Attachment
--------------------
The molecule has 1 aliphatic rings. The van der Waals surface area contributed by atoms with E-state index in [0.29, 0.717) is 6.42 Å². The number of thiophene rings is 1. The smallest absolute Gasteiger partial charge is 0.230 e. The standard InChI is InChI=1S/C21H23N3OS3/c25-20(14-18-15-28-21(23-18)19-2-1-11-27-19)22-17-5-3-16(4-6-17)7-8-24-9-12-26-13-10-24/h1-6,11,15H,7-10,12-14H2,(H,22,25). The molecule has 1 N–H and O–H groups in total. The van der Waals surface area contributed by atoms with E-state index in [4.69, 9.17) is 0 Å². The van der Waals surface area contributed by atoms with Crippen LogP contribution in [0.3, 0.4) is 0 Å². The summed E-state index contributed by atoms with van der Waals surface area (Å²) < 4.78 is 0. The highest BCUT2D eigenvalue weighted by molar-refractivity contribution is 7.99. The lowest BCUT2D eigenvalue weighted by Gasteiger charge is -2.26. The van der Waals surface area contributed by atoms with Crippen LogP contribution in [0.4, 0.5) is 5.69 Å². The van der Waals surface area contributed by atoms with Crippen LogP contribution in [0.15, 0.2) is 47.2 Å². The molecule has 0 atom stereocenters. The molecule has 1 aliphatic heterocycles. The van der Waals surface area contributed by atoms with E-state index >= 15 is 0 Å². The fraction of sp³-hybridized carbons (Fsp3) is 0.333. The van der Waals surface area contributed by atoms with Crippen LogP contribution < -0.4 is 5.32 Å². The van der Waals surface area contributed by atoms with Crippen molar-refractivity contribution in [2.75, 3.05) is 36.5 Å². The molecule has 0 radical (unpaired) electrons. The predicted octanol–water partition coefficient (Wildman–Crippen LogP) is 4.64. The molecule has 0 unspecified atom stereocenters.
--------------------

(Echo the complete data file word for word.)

The molecule has 1 aliphatic rings. The van der Waals surface area contributed by atoms with E-state index in [0.29, 0.717) is 6.42 Å². The number of thiophene rings is 1. The smallest absolute Gasteiger partial charge is 0.230 e. The standard InChI is InChI=1S/C21H23N3OS3/c25-20(14-18-15-28-21(23-18)19-2-1-11-27-19)22-17-5-3-16(4-6-17)7-8-24-9-12-26-13-10-24/h1-6,11,15H,7-10,12-14H2,(H,22,25). The molecule has 1 N–H and O–H groups in total. The van der Waals surface area contributed by atoms with E-state index in [4.69, 9.17) is 0 Å². The van der Waals surface area contributed by atoms with Crippen LogP contribution in [0.3, 0.4) is 0 Å². The summed E-state index contributed by atoms with van der Waals surface area (Å²) < 4.78 is 0. The highest BCUT2D eigenvalue weighted by molar-refractivity contribution is 7.99. The lowest BCUT2D eigenvalue weighted by Gasteiger charge is -2.26. The van der Waals surface area contributed by atoms with Crippen LogP contribution in [0.4, 0.5) is 5.69 Å². The van der Waals surface area contributed by atoms with Crippen LogP contribution in [0.15, 0.2) is 47.2 Å². The molecule has 0 atom stereocenters. The molecule has 1 aliphatic heterocycles. The van der Waals surface area contributed by atoms with E-state index >= 15 is 0 Å². The fraction of sp³-hybridized carbons (Fsp3) is 0.333. The van der Waals surface area contributed by atoms with Crippen LogP contribution < -0.4 is 5.32 Å². The van der Waals surface area contributed by atoms with Crippen molar-refractivity contribution in [2.75, 3.05) is 36.5 Å². The molecule has 0 radical (unpaired) electrons. The predicted octanol–water partition coefficient (Wildman–Crippen LogP) is 4.64. The molecule has 0 unspecified atom stereocenters.